“Adversity” and “fan base” – terms often used when discussing sports – got booed. Kyle Melton, of White Lake, Mich., said perspective is needed when referring to a millionaire athlete trying to get a first down in football.

“Facing adversity is working 50 hours a week and still struggling to feed your kids,” Melton wrote.

On the Web …

HTTP://WWW.LSSU.EDU/BANISHED/

WHAT DID NARCISSUS SAY TO INSTAGRAM? SELFIE TIME!

In these hyper-connected, over-shared times dwell two kinds of people: those preoccupied with taking and uploading photos of themselves and those who have never heard of the selfie.

The raunchy, goofy, poignant, sexy or drunken self-portrait has been a common sight since phone camera met social media. Now, nearly a decade since the arm-extended or in-the-mirror photos became a mainstay of MySpace – duck face or otherwise – selfies are a pastime across generations and cultures.

Justin Bieber puts up plenty with his shirt off and Rihanna poses for sultry snaps, but a beaming Hillary Clinton recently took a turn with daughter Chelsea, who tweeted their happy first attempt with the hashtag (hash)ProudDaughter.

Two other famous daughters, Sasha and Malia Obama, selfied at dad’s second inauguration, pulling faces in front of a smartphone. And Japanese astronaut Aki Hoshide earned a spot in the Selfie Hall of Fame with a striking, other-worldly shot, arms extended as reflected in his helmet outside the International Space Station last year.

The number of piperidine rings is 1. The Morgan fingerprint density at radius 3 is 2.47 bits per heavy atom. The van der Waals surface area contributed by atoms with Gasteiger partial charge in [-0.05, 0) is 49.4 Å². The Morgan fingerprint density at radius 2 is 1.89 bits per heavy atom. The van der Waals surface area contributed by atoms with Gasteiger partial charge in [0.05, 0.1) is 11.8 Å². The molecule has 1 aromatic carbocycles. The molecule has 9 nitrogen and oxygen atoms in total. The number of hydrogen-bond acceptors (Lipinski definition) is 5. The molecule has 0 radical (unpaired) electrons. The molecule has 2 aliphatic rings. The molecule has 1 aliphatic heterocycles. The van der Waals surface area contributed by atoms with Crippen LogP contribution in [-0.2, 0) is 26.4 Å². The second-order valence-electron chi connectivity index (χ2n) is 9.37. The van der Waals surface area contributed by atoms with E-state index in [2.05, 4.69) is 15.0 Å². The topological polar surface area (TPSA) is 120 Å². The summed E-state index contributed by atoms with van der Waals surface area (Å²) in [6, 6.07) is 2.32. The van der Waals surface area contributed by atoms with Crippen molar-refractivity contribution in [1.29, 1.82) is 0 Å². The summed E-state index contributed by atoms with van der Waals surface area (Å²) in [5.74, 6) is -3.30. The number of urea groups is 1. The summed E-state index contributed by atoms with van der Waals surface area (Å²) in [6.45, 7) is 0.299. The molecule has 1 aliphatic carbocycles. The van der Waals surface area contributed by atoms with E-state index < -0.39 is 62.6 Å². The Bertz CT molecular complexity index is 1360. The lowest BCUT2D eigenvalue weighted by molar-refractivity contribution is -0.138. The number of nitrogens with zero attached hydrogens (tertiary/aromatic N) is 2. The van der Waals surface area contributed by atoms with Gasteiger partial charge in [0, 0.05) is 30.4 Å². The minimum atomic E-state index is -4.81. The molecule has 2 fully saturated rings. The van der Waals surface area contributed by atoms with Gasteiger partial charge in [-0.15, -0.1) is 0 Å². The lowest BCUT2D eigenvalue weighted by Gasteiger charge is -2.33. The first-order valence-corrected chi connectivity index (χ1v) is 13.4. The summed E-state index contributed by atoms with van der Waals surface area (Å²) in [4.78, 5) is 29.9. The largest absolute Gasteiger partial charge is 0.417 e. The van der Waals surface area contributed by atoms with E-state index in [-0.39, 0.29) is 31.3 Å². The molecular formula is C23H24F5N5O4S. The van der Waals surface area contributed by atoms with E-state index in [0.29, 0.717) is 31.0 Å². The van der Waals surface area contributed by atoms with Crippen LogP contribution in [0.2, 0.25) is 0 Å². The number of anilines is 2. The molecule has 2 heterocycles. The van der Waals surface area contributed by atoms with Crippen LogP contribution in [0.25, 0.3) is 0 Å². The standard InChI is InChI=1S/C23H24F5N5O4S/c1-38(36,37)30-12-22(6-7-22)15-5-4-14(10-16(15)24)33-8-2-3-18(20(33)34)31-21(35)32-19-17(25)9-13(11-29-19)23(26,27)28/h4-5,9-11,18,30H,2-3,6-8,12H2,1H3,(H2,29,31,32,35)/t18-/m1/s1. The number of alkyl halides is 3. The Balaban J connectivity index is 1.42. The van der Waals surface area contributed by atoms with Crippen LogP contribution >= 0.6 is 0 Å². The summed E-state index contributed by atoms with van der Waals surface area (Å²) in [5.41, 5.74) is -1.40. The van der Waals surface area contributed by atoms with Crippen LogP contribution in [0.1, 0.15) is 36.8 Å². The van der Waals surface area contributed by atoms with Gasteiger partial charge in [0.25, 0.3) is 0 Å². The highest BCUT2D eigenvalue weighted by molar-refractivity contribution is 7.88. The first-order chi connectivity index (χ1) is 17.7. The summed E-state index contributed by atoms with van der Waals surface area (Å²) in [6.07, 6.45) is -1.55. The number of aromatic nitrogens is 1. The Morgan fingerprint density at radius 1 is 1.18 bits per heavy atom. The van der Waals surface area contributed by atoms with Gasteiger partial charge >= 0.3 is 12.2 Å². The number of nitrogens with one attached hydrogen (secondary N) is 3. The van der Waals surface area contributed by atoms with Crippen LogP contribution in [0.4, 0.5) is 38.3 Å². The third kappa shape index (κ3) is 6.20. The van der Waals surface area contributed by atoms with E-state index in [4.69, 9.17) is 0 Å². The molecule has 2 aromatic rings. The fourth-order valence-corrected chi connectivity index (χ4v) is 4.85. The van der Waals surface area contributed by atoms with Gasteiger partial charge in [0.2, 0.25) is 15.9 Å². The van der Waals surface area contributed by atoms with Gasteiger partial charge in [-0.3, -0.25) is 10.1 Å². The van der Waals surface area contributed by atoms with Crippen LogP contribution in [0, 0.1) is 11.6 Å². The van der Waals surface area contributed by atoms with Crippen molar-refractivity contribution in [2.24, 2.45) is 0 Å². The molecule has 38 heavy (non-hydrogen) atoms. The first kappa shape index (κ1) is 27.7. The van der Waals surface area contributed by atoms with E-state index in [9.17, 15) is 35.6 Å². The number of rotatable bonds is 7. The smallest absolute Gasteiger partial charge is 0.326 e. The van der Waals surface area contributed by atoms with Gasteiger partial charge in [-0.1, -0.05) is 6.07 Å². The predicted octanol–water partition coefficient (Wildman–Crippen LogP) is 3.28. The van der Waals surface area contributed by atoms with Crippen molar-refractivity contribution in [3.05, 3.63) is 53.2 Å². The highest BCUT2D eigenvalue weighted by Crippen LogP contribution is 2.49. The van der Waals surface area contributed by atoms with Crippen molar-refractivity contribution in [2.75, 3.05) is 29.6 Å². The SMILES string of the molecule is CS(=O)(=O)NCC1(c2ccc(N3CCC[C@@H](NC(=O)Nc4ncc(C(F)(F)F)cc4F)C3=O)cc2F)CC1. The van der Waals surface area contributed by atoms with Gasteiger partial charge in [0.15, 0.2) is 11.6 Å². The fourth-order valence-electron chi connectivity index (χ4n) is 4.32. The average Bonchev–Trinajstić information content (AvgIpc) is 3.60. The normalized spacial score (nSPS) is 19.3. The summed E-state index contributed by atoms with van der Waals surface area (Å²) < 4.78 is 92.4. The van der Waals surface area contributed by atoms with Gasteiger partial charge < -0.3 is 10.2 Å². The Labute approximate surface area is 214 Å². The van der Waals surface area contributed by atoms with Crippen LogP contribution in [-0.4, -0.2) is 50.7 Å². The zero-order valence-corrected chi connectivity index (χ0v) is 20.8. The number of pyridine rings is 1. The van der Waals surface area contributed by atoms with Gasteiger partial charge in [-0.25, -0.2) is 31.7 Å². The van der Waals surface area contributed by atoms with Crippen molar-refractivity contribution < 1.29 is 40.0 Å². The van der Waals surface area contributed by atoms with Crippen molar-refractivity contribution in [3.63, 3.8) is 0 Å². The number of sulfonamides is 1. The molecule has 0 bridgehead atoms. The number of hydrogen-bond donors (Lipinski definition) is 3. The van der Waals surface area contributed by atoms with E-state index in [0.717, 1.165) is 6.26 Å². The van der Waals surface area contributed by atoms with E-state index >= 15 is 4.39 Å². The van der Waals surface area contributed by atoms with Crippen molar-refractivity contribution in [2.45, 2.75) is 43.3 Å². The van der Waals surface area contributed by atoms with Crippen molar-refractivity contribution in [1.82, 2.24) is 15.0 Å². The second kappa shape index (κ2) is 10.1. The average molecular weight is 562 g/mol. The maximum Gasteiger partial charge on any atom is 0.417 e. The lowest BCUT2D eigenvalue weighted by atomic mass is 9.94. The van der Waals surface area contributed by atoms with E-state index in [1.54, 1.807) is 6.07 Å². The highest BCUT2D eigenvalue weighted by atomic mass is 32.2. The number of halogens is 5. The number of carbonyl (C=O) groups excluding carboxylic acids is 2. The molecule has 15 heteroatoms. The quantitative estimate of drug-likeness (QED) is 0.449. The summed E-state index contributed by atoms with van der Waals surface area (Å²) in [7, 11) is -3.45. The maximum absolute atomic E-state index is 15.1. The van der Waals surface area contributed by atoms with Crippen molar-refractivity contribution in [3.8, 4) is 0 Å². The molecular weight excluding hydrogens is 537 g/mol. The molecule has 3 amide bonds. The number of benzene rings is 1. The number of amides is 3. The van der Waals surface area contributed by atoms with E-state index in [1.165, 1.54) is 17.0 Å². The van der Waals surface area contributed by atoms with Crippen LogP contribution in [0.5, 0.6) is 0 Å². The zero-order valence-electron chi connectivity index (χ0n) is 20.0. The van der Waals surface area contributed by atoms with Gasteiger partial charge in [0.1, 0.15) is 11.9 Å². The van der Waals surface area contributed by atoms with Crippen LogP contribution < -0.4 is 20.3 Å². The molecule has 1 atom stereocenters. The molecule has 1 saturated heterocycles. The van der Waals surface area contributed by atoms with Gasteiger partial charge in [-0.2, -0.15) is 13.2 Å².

“It just comes so naturally after a point,” said Elizabeth Zamora, a 24-year-old marketing account coordinator in Dallas who has taken hundreds of selfies since she got her first iPhone two years ago, with the front-facing camera that has become the selfie gold standard.

“You just take it and you don’t even realize it and then you’re sharing it with all your friends,” she said. “I try not to go crazy.”

If we’re not taking them, we’re certainly looking, regardless of whether we know what they’re called. We’re lurking on the selfies of our teens, enjoying the hijinx of co-workers and friends and mooning over celebrities, who have fast learned the marketing value – and scandalous dangers – of capturing their more intimate, unpolished selves.